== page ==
A third of U.S. kids eat fast food each day

Gen­der, eco­nomic sta­tus and weight made no dif­fer­ence, ac­cord­ing to a CDC re­port


More than one in three chil­dren in the United States will eat fast food to­day, a new gov­ern­ment re­port says.

The same will be true to­mor­row, the next day and the day af­ter that.

On any given day, 34.3 per cent of U.S. chil­dren and teens be­tween the ages of 2 and 19 eat pizza, fried chicken, tacos or some other dish pre­pared in a fast-food res­tau­rant, ac­cord­ing to data col­lected by the Cen­ters for Dis­ease Con­trol and Preven­tion.

More specif­i­cally, 12.1 per cent of these young din­ers will get more than 40 per cent of their daily calo­ries in the form of fast food. An ad­di­tional 10.7 per cent will trace 25 per cent to 40 per cent of their daily calo­ries to a fast-food joint, and 11.6 per cent will get fewer than 25 per cent of their calo­ries from one of these din­ing es­tab­lish­ments.

When you av­er­age it all out, Amer­i­can youth get 12.4 per cent of their calo­ries on a bun, out of a deep fryer or from another fast-food source ev­ery sin­gle day.

It doesn’t mat­ter if these din­ers are boys or girls. Whether tod­dlers or teenagers, the pro­por­tion of daily calo­ries ob­tained from fast food was sta­tis­ti­cally equiv­a­lent for both gen­ders, ac­cord­ing to the re­port, pub­lished Tues­day by the CDC’s Na­tional Cen­ter for Health Sta­tis­tics.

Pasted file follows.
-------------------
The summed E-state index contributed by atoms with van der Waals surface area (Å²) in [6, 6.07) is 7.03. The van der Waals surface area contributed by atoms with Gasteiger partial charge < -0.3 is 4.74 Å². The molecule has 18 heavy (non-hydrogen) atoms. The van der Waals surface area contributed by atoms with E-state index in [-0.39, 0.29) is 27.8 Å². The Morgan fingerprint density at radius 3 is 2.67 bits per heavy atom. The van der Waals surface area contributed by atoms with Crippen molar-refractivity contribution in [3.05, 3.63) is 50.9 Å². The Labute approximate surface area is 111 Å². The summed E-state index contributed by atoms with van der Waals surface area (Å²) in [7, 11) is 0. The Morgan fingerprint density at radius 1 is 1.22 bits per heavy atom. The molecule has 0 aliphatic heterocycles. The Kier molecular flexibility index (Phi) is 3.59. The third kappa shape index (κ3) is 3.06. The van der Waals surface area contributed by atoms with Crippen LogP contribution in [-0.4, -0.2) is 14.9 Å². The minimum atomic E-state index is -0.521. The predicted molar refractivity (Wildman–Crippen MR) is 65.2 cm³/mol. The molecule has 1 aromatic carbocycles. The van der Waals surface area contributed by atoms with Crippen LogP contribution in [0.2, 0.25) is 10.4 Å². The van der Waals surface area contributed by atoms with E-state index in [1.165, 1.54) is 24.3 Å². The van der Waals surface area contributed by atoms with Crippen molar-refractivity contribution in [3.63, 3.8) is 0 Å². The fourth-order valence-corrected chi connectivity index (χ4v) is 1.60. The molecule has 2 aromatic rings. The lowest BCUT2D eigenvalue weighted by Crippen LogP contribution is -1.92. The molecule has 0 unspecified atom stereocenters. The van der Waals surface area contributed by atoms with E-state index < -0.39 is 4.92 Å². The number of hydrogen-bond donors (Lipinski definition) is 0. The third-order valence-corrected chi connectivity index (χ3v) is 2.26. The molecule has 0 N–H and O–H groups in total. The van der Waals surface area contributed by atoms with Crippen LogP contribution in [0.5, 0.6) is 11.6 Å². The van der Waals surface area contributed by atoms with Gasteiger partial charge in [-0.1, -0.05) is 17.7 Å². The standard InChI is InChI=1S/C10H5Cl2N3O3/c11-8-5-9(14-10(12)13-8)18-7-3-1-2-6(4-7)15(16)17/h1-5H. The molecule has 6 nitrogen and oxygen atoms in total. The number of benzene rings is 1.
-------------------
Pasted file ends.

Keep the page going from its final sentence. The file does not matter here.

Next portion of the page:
Nor did it mat­ter whether din­ers were rich or poor. Kids from fam­i­lies who were close to the poverty line counted on fast food for 11.5 per cent of their daily calo­ries, on av­er­age.

Kids at the other end of the eco­nomic spec­trum av­er­aged13 per cent of their daily calo­ries from fast food. That gap wasn’t big enough to be con­sid­ered sta­tis­ti­cally sig­nif­i­cant, the re­port said.

Even weight sta­tus had lit­tle bear­ing on the ap­petite for fast food. Chil­dren and teens who were un­der­weight or had a nor­mal weight av­er­aged 12.2 per cent of their daily calo­ries in the form of fast food. That was slightly higher than the 11.6 per cent for over­weight kids and slightly lower than the 14.6 per cent for obese kids.

Again, those dif­fer­ences weren’t big enough for the re­searchers to say they were real.

There was a sig­nif­i­cant dif­fer­ence in fast-food con­sump­tion ac­cord­ing to race and eth­nic­ity, how­ever. Asian-Amer­i­can chil­dren were less likely than their peers to visit a fast­food joint: Only 8 per cent did so on any given day, on av­er­age.

That com­pared with 11.2 per cent of Latino kids, 13.1 per cent of cau­casian kids and 13.9 per cent of African-Amer­i­can kids. (The dif­fer­ences among non-Asian kids weren’t sta­tis­ti­cally sig­nif­i­cant.)

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